CAIRO: Why has the prevalence of democratic rule staggered – if not failed – in the Arab world?
It’s a question that continues to puzzle many analysts, some of whom attribute that kind of failure to the reluctance of successive regimes that had taken control of the region over the years to lay the true foundations for democratic mechanisms.
While this may be a significant part of the problem, others argue that the process of preparing the masses for democratic rule, which usually takes decades, has faltered due to the change of rulers, the outbreak of wars or the complex nature of the democratization process.
“El Mustabid El Adel (The Just Despot) by Mohamed Afifi, a history professor at Cairo University, published by Egypt’s Supreme Cultural Council, dabbles with the issue of democracy and firm rule.
The term ‘just despot’ was first coined by the pioneering turn-of-the-century Egyptian Imam Sheikh Mohamed Abdou (1849-1905), who believed that to pave the way for democracy the ruler should adopt semi-dictatorial rule for 15 years to build the foundations needed to realize the higher goal of establishing self-rule.
According to Abdou, at the head of such a regime stands “a powerful ruler armed with a code of ethics and altruistic love for his own people.
The idea appeared in one of Abdou’s articles and was met with disbelief by many who had always admired him for his rejection of despotic rule and struggle for freedom.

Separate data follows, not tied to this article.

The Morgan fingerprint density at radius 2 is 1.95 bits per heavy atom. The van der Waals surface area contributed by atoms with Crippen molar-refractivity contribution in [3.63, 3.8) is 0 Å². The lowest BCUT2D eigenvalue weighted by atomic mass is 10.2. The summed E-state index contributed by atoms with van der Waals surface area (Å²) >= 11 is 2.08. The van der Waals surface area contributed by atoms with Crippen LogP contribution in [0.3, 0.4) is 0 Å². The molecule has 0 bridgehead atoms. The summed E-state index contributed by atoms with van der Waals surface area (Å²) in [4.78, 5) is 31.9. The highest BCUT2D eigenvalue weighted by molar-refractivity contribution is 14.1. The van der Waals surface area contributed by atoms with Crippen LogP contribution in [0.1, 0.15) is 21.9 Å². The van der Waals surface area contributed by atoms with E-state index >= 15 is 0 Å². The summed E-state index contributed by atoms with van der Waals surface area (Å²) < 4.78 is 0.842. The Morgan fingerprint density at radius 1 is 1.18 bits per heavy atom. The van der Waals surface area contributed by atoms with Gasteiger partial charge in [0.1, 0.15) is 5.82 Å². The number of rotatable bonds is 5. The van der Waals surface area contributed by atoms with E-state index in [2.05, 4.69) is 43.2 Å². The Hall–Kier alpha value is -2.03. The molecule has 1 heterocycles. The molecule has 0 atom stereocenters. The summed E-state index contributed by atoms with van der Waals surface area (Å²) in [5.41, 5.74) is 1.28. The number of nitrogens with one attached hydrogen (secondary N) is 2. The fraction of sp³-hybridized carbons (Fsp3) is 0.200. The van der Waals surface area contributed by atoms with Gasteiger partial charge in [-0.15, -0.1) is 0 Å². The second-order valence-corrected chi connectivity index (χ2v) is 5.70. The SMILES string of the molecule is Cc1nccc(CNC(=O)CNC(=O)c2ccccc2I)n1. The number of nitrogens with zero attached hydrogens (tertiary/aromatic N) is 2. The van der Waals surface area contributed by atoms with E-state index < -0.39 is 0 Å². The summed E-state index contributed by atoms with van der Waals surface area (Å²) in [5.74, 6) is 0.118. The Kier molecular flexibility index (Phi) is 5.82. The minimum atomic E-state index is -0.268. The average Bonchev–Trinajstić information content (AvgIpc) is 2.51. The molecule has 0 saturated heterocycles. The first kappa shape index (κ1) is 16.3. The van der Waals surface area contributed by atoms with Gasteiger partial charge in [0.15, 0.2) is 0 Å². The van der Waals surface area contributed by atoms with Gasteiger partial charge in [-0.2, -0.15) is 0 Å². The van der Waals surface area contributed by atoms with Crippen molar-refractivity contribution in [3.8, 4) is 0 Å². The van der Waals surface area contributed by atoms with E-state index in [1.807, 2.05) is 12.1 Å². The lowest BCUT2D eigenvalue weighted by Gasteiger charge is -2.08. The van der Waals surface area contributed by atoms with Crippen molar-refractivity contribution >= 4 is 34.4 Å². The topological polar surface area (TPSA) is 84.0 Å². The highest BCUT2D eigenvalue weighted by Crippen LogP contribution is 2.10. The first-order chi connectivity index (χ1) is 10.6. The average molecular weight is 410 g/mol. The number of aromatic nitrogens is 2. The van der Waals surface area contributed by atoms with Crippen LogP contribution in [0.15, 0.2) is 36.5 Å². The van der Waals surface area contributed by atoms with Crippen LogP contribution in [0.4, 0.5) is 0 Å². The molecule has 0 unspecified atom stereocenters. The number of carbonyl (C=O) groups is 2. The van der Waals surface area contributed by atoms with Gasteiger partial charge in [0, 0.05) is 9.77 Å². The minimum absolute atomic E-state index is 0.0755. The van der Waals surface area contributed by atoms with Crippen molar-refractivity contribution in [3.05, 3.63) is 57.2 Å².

But his were critical times when the old regime in the Arab world based on the Caliphate was swept away by the West’s new political and social paradigm, which led Abdou to conclude that the shortcomings came from within rather than from the colonizers.
Education was therefore the only means of taking on the challenge – accordingly education is bound to necessitate temporary dictatorial rule to ensure the unification of people towards democracy.
Afifi’s book is divided into five chapters where the author discusses the circumstances that led to the advent of Abdou’s concept and how it was severely criticized by Egyptian scholar Ahmed Lotfi El Sayed who saw no way to reconcile the contradiction between justice and despotism.
While the third chapter is devoted to explaining the concept of the ‘just despot’ from the perspective of Syrian politician Abel Rahman El Shahbandar (1879-1940), the fourth chapter practically highlights the model of the just despot as experienced during the rule of late Egyptian/Pan-Arab leader Gamal Abdel Nasser.
“Nasser was a staunch follower of the just despot theory which he believed (like Abdou and Shahbandar) was a transitional period necessary to prepare the people for democracy.
Nasser was criticized for ignoring the democratic model that prevailed during the last three decades of the monarchy in Egypt, but for him, “the return of that model . was not in line with the transitional period.
Believing that the people were not ready for democracy, he ignored past efforts and set out to administer a faux-democracy through semi-democratic councils.
The author illuminates the consequences of that policy through “Who’s the Victim of the Masses , a long poem by the late Syrian Nizar Qabbani, which he wrote to mourn Nasser’s death.
Due to the loss of the 1967 war with Israel and the proximity of the region to the West, which fuelled opposition to Nasser’s rule, the concept that died with Nasser had two major consequences: first, the masses couldn’t be weaned off the idea of the ‘just despot’ and kept looking for one; and second, following his death late president Anwar Sadat sowed the seeds for multi-party democracy – proof that Egypt benefited from Nasser’s experience.
Afifi doesn’t offer much in terms of explaining where Egypt stands today but poses the question of whether the shortcomings are because of the people or the regime.
Do we still need a ‘just despot’? Or is it time for the people to take the initiative?